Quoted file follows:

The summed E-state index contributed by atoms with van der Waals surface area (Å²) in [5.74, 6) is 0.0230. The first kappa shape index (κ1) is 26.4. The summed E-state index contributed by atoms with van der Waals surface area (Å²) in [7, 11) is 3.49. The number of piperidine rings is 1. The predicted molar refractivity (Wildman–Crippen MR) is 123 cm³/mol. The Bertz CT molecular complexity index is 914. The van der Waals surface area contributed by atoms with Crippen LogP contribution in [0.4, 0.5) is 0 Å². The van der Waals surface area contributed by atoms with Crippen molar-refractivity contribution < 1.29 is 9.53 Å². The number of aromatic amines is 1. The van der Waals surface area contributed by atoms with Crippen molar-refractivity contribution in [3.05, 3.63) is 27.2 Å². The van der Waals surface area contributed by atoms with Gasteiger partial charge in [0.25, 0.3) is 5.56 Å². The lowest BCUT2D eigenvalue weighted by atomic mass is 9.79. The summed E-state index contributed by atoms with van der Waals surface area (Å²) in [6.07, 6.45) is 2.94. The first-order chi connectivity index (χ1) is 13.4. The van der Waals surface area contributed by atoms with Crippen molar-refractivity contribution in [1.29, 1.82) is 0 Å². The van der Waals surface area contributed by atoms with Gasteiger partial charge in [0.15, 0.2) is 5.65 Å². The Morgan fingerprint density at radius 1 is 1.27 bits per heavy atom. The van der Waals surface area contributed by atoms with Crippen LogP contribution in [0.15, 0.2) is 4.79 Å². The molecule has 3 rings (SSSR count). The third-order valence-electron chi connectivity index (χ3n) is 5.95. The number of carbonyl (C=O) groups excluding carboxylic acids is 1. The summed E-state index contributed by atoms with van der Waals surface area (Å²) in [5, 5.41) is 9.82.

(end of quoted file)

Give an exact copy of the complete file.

The summed E-state index contributed by atoms with van der Waals surface area (Å²) in [5.74, 6) is 0.0230. The first kappa shape index (κ1) is 26.4. The summed E-state index contributed by atoms with van der Waals surface area (Å²) in [7, 11) is 3.49. The number of piperidine rings is 1. The predicted molar refractivity (Wildman–Crippen MR) is 123 cm³/mol. The Bertz CT molecular complexity index is 914. The van der Waals surface area contributed by atoms with Crippen LogP contribution in [0.4, 0.5) is 0 Å². The van der Waals surface area contributed by atoms with Crippen molar-refractivity contribution < 1.29 is 9.53 Å². The number of aromatic amines is 1. The van der Waals surface area contributed by atoms with Crippen molar-refractivity contribution in [3.05, 3.63) is 27.2 Å². The van der Waals surface area contributed by atoms with Gasteiger partial charge in [0.25, 0.3) is 5.56 Å². The lowest BCUT2D eigenvalue weighted by atomic mass is 9.79. The summed E-state index contributed by atoms with van der Waals surface area (Å²) in [6.07, 6.45) is 2.94. The first-order chi connectivity index (χ1) is 13.4. The van der Waals surface area contributed by atoms with Crippen molar-refractivity contribution in [1.29, 1.82) is 0 Å². The van der Waals surface area contributed by atoms with Gasteiger partial charge in [0.15, 0.2) is 5.65 Å². The Morgan fingerprint density at radius 1 is 1.27 bits per heavy atom. The van der Waals surface area contributed by atoms with Crippen LogP contribution in [0.15, 0.2) is 4.79 Å². The molecule has 3 rings (SSSR count). The third-order valence-electron chi connectivity index (χ3n) is 5.95. The number of carbonyl (C=O) groups excluding carboxylic acids is 1. The summed E-state index contributed by atoms with van der Waals surface area (Å²) in [5, 5.41) is 9.82.